Airbnb says it’s “sorry” for mangling communication to hosts about its refund policy amid the coronavirus outbreak.
Following the World Health Organization’s declaration of a pandemic on March 11, Airbnb instated a policy wherein guests would receive a full refund - regardless of host consent - on reservations with check-in dates between March 14 and April 14. (Reservations outside of that window were subject to the individual host’s cancelation policy.)
In a letter sent to hosts, Airbnb co-founder and CEO Brian Chesky says the decision was made not in the interest of business, but of protecting public health.
“If we allowed guests to cancel and receive a refund, we knew it could have significant consequences on your [hosts’] livelihood. But, we couldn’t have guests and hosts feel pressured to put themselves into unsafe situations and create an additional public health hazard.
“We determined that we had to allow your guests to cancel and receive a full refund - including all our fees.”
Chesky continues: “While I believe we did the right thing in prioritizing health and safety, I’m sorry that we communicated this decision to guests without consulting you - like partners should. We have heard from you and we know we could have been better partners.”
To that end, Chesky says Airbnb will pay $250 million to hosts to help cover the cost of coronavirus-related cancelations.
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For reservations with check-ins between March 14 and May 31, the company will pay hosts 25% of what they normally would receive through their cancelation policies. Payments will start being issued in April and will apply retroactively to all COVID-19-related cancelations during that period.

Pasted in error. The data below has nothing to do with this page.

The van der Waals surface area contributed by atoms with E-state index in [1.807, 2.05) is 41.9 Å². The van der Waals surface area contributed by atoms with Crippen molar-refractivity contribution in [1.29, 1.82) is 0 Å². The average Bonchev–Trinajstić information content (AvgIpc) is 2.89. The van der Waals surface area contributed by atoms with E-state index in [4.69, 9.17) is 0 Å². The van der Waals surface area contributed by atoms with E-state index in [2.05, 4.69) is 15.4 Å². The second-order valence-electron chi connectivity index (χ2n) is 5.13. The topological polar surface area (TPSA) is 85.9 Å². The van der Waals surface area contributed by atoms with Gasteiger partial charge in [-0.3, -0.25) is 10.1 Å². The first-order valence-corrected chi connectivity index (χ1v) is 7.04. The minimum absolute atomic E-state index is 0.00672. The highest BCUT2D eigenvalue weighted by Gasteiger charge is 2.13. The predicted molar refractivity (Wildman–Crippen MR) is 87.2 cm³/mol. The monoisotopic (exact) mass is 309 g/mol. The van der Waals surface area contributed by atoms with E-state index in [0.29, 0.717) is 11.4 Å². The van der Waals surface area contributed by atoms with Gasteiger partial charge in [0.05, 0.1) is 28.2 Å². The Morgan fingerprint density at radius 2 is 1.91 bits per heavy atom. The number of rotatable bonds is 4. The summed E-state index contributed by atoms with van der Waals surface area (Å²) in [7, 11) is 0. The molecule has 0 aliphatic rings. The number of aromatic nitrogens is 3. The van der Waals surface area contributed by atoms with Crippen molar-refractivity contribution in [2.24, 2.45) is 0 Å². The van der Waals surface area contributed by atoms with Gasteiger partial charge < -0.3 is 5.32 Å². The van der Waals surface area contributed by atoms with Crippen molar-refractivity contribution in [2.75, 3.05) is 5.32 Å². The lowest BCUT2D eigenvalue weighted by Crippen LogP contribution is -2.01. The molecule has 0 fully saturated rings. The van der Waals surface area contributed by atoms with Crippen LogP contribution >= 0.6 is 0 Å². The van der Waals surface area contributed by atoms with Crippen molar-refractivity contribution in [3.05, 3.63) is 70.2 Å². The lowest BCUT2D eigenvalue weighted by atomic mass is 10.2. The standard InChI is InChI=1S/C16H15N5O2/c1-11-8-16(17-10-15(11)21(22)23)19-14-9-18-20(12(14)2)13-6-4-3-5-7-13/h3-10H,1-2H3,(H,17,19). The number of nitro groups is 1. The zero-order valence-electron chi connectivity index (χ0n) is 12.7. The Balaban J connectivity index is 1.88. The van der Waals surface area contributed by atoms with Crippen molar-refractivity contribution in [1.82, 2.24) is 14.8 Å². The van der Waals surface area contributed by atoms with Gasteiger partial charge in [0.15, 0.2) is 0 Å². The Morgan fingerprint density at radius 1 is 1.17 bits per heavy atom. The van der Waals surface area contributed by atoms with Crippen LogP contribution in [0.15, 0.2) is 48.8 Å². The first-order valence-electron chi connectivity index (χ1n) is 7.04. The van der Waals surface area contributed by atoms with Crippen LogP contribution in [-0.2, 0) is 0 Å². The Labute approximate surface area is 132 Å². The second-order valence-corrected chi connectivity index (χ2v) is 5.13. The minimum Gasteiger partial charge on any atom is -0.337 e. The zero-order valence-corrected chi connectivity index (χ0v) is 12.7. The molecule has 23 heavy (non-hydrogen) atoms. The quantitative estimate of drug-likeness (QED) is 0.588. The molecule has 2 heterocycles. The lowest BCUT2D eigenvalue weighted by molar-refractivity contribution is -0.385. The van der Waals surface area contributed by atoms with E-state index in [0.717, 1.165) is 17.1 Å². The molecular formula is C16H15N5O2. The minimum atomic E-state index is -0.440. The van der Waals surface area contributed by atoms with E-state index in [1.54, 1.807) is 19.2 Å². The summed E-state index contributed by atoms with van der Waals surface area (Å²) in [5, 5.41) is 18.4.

Guests with reservations booked on or before March 14 will continue to be able to cancel and receive a 100% refund or travel credit.
Airbnb is also creating a $10 million Superhost Relief Fund, designed to assist Superhosts who need help paying their rent or mortgages, as well as long-tenured Experiences hosts.
Chesky says Airbnb’s employees started the fund with $1 million in donations, and he and co-founders Joe Gebbia and Nate Blecharczykare are personally contributing the remaining $9 million.
In April, hosts can apply for grants for as much as $5,000 that will not need paid back.
Also expected in April is a way for guests to send financial support to hosts they’ve previously stayed with, Chesky says.
In addition to urging the United States government for host support, Chesky says Airbnb is working on other initiatives to help hosts rebound including around cleanliness.